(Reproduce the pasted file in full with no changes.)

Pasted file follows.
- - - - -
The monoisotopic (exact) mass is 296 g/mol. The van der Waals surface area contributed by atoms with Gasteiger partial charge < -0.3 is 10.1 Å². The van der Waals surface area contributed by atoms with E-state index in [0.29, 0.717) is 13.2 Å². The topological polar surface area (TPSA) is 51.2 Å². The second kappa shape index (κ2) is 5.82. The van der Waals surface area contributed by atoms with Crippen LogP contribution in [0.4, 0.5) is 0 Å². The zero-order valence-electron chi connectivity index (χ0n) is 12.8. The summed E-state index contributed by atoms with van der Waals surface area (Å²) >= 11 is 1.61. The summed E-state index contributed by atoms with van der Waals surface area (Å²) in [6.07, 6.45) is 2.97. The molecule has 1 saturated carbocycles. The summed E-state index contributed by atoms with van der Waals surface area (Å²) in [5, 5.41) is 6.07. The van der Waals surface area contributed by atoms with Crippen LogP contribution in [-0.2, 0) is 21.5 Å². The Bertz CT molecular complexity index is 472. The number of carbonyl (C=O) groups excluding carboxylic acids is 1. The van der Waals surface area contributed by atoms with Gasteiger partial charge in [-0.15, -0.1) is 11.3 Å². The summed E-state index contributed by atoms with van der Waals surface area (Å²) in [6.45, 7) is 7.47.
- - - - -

The monoisotopic (exact) mass is 296 g/mol. The van der Waals surface area contributed by atoms with Gasteiger partial charge < -0.3 is 10.1 Å². The van der Waals surface area contributed by atoms with E-state index in [0.29, 0.717) is 13.2 Å². The topological polar surface area (TPSA) is 51.2 Å². The second kappa shape index (κ2) is 5.82. The van der Waals surface area contributed by atoms with Crippen LogP contribution in [0.4, 0.5) is 0 Å². The zero-order valence-electron chi connectivity index (χ0n) is 12.8. The summed E-state index contributed by atoms with van der Waals surface area (Å²) >= 11 is 1.61. The summed E-state index contributed by atoms with van der Waals surface area (Å²) in [6.07, 6.45) is 2.97. The molecule has 1 saturated carbocycles. The summed E-state index contributed by atoms with van der Waals surface area (Å²) in [5, 5.41) is 6.07. The van der Waals surface area contributed by atoms with Crippen LogP contribution in [-0.2, 0) is 21.5 Å². The Bertz CT molecular complexity index is 472. The number of carbonyl (C=O) groups excluding carboxylic acids is 1. The van der Waals surface area contributed by atoms with Gasteiger partial charge in [-0.15, -0.1) is 11.3 Å². The summed E-state index contributed by atoms with van der Waals surface area (Å²) in [6.45, 7) is 7.47.